Updated: May 16, 2020
"The bowl of icing was right there on the counter, ready to go, and cakes are best when just out of the oven, and I really couldn't possibly wait, so I reached out to the side of the cake pan, to the least obvious part, and pulled off a warm spongy chunk of deep gold. Iced it all over with chocolate. Popped the whole thing into my mouth." - Aimee Bender, The Particular Sadness of Lemon Cake
As I write this I am smiling through another mouthful of freshly baked Lemon Drizzle cake. I must admit I am not a baker, not even an amateur one. I have been told that baking is a science consisting of essential measurements that one must keep to the exact given mark, all culminating into the perfect balance of flour, sugar and butter. I do not have the traditional finesse of Mary Berry, or the effortless grace of Nigella. If anything, my movement in the kitchen is akin to Bambi on ice: sugar on my nose, flour billowing behind me as I run to and fro trying to make sure I don’t burn anything down, all in a valiant effort to make something delicious.
Just recently we celebrated the 75th anniversary of Victory in Europe, otherwise known as VE Day. Despite the strange circumstances it was still remembered in the most humbling way. I particularly enjoyed BBC 1’s dedications and watched in awe at the showcased black and white film taken on the day, filled with many jubilant faces. The RAF performed their routine flyover and I listened to the various recognitions and performances to commemorate such a remarkable time.
It was not just on screen that I felt a sense of camaraderie. During our usual short walk I lost count of the number of Union Jack buntings carefully hung outside homes and was surprised to see many neighbors outside their front doors in respectful silence when the clock reached 11am. All were companions in arms (even with the expected social distance at play). The Queen’s speech later in the evening was the icing on the cake. The day filled me with an inexpiable sense of happiness and inspiration.
Thinking of these times truly puts things into perspective and proves very sobering. All of a sudden my own personal complaints and problems dissipated in light of such incredibly severe events.
In ode, I decided to bake a long established afternoon tea favourite, beating even the Victoria Sponge in popularity, I settled on trying my hand at the acclaimed Lemon Drizzle Cake. This is my small way to honour both the British efforts and their allies, making this small bake ever so slightly more profound on this occasion.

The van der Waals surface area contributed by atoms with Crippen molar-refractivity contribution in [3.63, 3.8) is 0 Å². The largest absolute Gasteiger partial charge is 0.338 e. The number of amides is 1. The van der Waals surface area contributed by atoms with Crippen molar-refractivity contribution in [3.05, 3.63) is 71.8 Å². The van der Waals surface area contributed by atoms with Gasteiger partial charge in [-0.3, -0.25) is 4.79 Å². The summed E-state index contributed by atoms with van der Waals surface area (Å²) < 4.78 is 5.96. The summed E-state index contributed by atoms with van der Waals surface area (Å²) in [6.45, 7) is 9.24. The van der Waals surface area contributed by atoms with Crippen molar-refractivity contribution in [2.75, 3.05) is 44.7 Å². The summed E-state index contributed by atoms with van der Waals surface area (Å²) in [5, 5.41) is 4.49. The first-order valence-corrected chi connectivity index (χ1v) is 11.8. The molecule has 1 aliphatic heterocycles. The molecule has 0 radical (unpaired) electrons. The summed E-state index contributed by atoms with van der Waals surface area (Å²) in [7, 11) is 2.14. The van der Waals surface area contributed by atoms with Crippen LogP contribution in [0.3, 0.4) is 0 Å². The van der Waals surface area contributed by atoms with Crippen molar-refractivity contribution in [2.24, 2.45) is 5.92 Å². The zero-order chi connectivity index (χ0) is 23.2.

How to make a simple, yet classic, Lemon Drizzle
1 tsp lemon zest
4 large eggs
1 tbsp lemon juice
300 g caster sugar
225 self-raising flour
225g butter (unsalted)
Take it step by step
Heat up your oven to 180 ºC – this is just a benchmark, my oven tends to run slightly hot so I settle it at around the 150/160 mark.
In a large bowl beat together the butter and 225g of the caster sugar until light and fluffy.
Mix in one egg at a time – you should do this slowly but as I was rather impatient I did end up making quite a mess so don’t feel bad if you do too.
Beat in the flour next.
Oh and don’t forget the zest! Very important for that much sought after zing.
Bake your lemony, soon to be spongy goodness for 1 hour – the wait is excruciating so I highly recommend picking up a book to take your mind off of it for a bit.
You’ll know it’s done when you stick a toothpick inside and it comes out clean – again, I was impatient and with a few bits of sponge sticking here and there I though it would do. I was right.)
In a small bowl stir together lemon juice and the remaining caster sugar.
Take out your sponge and whilst it is still warm, prick it every which way with a toothpick. Then, begin to drizzle the mixture you just made all over the top.
Let this sink in – both the drizzle and the fact that your cake baking adventure has been successful thus far – and leave to cool completely.
Finish your book to distract yourself from your growling stomach and the need to cut into your cake too soon.
Once cooled, brew some English breakfast tea, add a dash of milk and sit down to enjoy afternoon tea with a classic slice of lemon drizzle cake.